The broadening of the market: insights from BBX
Author: Tory Oliver-Bellasis
Each month, the BBX team share the latest market trends and insights from a month’s trading on our fine wine exchange.
October’s figures for BBX appeared to buck the wider trend that is being seen in the secondary market – more specifically, Bordeaux’s slice of the pie is diminishing. Or, to put it another way: we’re seeing an emerging ‘broadening’ of the market. Bordeaux’s share of total BBX sales actually increased month on month, with notable demand for Château Lafite, Mouton and Palmer. Sales for Burgundy, usually BBX’s biggest monthly mover, were down 4% on the previous month, accounting for 29% of all BBX sales. And Italy, which normally sits comfortably in third place, shifted to fourth to make room for Champagne. Champagne’s rise continues apace and is up almost 3% on last month, to now hold a 10% share of all sales. Spain also saw increased sales thanks to strong performances from Vega Sicilia and Rioja Alta.
Year on year, Bordeaux has seen both its total sales value and wine prices increase on BBX, but its overall share has been drifting, with a staggering 30% fall since October 2013. This is an undeniable reflection of what is happening in the wider secondary market. Burgundy has been the main winner here, with its share of all BBX sales increasing by 5% in the past 12 months and 13% over the last decade. Other significant gainers include Italy, the US, Champagne and the Rhône. Regions such as Jura, the Savoie, China and Greece – who did not feature on BBX in 2013 – have since joined the mix and now receive regular bids. Burgundy tops the list with almost £40 million worth of bids, but Bordeaux has more actual ‘bidders’. With its high volume of production providing good fluidity on the market plus great aging potential, it stands to reason that Bordeaux will continue to be the popular choice.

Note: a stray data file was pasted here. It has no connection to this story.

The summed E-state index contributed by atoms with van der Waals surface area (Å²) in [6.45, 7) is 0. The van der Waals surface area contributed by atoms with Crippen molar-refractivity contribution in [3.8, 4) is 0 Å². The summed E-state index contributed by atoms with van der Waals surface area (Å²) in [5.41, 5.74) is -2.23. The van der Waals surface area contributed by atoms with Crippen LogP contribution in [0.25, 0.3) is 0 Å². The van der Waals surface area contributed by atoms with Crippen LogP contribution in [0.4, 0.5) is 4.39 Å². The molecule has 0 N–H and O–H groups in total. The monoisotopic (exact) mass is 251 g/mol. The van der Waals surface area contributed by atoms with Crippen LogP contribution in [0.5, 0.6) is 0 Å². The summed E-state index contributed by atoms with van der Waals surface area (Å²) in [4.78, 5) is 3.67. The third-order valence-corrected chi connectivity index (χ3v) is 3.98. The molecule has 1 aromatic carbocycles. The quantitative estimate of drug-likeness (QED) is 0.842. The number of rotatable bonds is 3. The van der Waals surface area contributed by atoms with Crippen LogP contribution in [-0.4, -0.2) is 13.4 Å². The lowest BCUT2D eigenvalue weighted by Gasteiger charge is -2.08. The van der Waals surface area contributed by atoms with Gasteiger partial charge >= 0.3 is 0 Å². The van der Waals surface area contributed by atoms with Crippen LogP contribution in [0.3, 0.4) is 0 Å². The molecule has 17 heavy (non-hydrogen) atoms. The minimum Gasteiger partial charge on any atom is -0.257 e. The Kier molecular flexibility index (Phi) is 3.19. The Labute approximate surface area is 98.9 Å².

Burgundy’s prices have skyrocketed over the past 18 months, but buying Burgundy is a game of numbers – there will simply never be enough of it. Because of this, savvy buyers are looking elsewhere for value. One such place is Piedmont. The Italian region has often been described as the new Burgundy: very producer-led with a focus on single vineyards (a good example of this are the Barbarescos and Barolos of Luca Roagna). Tuscany may have led in terms of sales for Italy, but Piedmont has seen some of the biggest price movements.
With more buyers than ever before, more wines from emerging regions and a relentless search for value, this broadening of the market is surely set to continue.
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